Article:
You may remember that the restaurant franchisor Jimmy Johns made news a few years ago by trying to enforce restrictive covenant agreements to keep even low wage sandwich makers from going to competitors. Starting January 1, 2022, the Illinois Freedom to Work Act (IFWA) will effectively prohibit employers from imposing restrictions on low wage workers when they jump ship to a competitor.
Non-Compete Agreements are very common for higher wage workers or other professionals who gain extraordinary access to confidential company sales and marketing plans and other type of trade secret protectable intellectual property. However, under Illinois law these “non-competes” generally require that companies compensate those employees beyond just offering them a job in order to consider such non-competes enforceable. As we wrote back in May 2019, the Illinois Supreme Court in Fifield v Premier Deal Services, Inc., 2013 IL App (1st) 120327 held that if no additional compensation was being offered, then the employee must work for the employer continuously for two years in order to make a Non-Compete Agreement enforceable. Companion Illinois case law required that enforceability of these agreements serve a legitimate business interest viewed from the totality of the circumstances of each individual case.
Originally passed in 2016, the Illinois Right to Work Act simply prohibited employers from entering into Non-compete Agreements with employees earning less than minimum wage or $13.00 per hour, whichever was greater.
New Codified Rules
On August 13, 2021, Illinois Governor J.B. Pritzker signed into law major changes to the 2016 Illinois Right to Work Act by enacting IFWA. The act codifies Illinois case law and further defines legitimate business interests and the circumstances where such agreements are unenforceable. The new provisions take effect January 1, 2022.
IFWA defines non-competes as agreements that 1) restrict the employee from soliciting fellow employees to leave the company; 2) restrict the employee from soliciting the employer’s clients, prospective clients, or current and prospective suppliers or other employer/third-party business relationships. This type of agreement is objectively void if the employee earns less than $75,000 per year. This dollar threshold gradually increases beginning in 2027.
Non-Solicitations are defined by IFWA as agreements imposing adverse financial consequences upon the employee for accepting employment at a competitor in a similar job for a specific period of time or within a specific geographic area. This type of agreement is objectively void if the employee earns less than $45,000 per year. This dollar threshold also gradually increases beginning in 2027.
Further, an employer can only enforce non-compete and non-solicitation agreements in Illinois if the employer advises the employee to consult with an attorney before signing, and provides a copy of the agreement at least 14 days before the employee’s first day at work or at least 14 days for a current employee to review the agreement. The employee can waive the 14-day notice requirement by signing the agreement before the 14-day notice period ends.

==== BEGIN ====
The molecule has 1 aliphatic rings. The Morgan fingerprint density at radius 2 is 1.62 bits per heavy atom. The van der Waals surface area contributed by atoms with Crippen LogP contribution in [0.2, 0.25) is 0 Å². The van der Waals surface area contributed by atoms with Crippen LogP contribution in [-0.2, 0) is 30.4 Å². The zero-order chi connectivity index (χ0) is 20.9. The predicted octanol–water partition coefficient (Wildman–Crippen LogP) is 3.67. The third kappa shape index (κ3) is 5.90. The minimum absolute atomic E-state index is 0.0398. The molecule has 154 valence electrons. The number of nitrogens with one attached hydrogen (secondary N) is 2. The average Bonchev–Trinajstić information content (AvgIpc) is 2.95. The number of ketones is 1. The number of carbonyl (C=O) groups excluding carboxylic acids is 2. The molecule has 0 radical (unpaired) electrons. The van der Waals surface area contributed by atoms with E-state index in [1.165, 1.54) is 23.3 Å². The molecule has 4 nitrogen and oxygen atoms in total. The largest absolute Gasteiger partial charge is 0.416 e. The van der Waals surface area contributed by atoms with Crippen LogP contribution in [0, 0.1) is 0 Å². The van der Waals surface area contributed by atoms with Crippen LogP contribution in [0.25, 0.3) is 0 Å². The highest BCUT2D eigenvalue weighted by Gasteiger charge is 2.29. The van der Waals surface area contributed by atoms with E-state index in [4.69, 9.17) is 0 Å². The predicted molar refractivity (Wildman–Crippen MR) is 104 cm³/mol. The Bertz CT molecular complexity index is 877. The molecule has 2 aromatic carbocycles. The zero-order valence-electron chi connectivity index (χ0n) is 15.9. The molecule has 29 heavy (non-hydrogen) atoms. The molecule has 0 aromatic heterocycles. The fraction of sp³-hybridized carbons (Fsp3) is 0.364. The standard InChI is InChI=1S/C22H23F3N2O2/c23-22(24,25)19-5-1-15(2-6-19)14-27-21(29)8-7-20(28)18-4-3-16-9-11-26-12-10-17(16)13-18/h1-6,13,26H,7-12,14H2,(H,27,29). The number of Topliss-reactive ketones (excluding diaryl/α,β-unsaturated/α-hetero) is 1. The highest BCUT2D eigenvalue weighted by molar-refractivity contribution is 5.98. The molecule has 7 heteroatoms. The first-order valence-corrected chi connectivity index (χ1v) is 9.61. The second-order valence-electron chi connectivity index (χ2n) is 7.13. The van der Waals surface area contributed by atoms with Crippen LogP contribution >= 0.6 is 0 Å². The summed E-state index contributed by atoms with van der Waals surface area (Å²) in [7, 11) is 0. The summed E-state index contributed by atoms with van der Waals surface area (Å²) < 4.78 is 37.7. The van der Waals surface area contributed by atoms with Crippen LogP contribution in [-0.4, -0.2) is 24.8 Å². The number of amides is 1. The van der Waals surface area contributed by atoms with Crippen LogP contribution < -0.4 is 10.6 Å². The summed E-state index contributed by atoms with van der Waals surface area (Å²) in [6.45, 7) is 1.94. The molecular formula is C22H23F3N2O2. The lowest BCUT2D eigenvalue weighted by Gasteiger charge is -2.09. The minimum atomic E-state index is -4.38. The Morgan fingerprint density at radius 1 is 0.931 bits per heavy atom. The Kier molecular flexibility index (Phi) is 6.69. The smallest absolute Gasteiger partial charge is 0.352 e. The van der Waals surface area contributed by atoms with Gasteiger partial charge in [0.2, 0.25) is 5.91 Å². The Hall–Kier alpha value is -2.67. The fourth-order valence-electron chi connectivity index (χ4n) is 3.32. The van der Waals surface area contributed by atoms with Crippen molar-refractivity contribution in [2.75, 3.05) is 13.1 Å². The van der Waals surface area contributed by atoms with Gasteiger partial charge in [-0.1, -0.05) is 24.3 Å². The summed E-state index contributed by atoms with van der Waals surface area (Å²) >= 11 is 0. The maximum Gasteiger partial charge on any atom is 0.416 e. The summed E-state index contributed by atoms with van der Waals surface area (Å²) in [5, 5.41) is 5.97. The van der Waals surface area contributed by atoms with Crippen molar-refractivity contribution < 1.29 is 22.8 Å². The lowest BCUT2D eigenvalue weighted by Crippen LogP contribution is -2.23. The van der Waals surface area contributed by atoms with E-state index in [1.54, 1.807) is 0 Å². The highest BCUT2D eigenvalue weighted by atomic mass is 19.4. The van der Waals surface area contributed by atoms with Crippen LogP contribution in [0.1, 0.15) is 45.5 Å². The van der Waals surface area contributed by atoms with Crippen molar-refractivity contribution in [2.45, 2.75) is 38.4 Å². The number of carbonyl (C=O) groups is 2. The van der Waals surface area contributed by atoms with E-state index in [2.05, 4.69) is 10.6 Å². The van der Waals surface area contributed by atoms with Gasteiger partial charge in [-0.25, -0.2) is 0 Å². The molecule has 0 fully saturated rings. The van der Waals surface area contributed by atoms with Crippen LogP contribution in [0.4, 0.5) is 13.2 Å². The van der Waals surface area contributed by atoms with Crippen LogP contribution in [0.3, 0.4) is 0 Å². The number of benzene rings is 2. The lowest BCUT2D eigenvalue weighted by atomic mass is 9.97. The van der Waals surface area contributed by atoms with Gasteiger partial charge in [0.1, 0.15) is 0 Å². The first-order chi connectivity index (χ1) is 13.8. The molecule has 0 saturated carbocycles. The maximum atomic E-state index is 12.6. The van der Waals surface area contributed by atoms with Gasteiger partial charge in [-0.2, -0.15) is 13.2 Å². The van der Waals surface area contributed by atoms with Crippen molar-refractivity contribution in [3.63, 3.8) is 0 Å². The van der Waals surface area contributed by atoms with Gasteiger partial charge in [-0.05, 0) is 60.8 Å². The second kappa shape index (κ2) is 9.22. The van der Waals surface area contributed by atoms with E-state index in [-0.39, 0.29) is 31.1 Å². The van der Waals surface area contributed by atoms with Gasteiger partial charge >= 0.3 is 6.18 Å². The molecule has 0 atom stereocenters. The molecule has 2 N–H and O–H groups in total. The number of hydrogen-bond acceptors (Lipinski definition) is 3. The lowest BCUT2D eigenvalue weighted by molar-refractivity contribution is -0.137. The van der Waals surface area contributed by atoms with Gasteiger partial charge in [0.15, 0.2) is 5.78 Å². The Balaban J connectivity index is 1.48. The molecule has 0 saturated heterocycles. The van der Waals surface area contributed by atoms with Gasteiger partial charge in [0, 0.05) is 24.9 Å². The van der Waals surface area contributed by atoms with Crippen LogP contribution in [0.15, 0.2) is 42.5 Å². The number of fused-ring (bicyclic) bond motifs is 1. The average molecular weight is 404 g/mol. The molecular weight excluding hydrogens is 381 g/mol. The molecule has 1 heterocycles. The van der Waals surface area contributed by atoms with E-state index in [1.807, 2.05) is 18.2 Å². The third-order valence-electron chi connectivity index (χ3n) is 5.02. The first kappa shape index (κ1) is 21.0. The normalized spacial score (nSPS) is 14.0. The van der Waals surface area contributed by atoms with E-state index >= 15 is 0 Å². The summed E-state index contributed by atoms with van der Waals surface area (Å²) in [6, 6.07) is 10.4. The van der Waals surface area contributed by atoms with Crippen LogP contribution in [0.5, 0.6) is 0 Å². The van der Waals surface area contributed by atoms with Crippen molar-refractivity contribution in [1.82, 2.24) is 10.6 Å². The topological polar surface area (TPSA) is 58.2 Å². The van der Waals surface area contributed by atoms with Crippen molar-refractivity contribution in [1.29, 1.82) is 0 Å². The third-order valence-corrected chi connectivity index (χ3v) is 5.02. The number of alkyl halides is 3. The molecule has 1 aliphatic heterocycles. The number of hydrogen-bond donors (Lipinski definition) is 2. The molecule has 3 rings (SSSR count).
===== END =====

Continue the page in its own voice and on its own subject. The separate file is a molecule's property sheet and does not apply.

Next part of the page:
These agreements must also meet a reasonableness requirement which codifies prior Illinois case law, including the Fifield case:
· Adequate consideration for signing one of these agreements is two years of continuous employment after the agreement begins or additional professional or financial benefits that standing on their own are adequate compensation.
· The agreement must be ancillary to a valid employment relationship and the specific restrictions are not greater than required to protect the employer’s legitimate business interest. For example, a Jimmy John’s franchisee will likely not be able to keep a former sandwich maker or even a manager from leaving for a Subway, particularly in a different neighborhood where the franchisee does not compete.
· The agreement does not place an unwarranted hardship on the employee.
· And the agreement is otherwise not detrimental to the public.
· Both agreements become void if the employee is terminated or laid off to due Covid-19 related issues adversely effecting the business.
The IFWA also has enforcement teeth in the form of attorneys’ fees paid to the employee by the employer if the employee successfully defends litigation attempts by the employer to enforce either agreement. And if the State sees a pattern of misconduct by the employer, the Illinois Attorney General is granted broad pre-litigation discovery powers and may pursue monetary damages to the State, restitution and equitable relief. This includes a $5,000 civil penalty for each violation; rising to $10,000 for repeated violations within a five-year period.
Re-think Your Business Model Protection Scheme
As we suggested in our prior analysis of the Fifield case, just giving someone a job is usually inadequate legal protection of your business model. Generally, but not always, the higher paid an employee, the more exposure the employee has to confidential marketing and growth plans, profit margins and other trade secret worthy intellectual property in need of protection. And the more investment that is justified by the employer to protect their business model.
So ask yourself: would you work for you under the circumstances? If the answer is no—you have also found the right answer for your employees.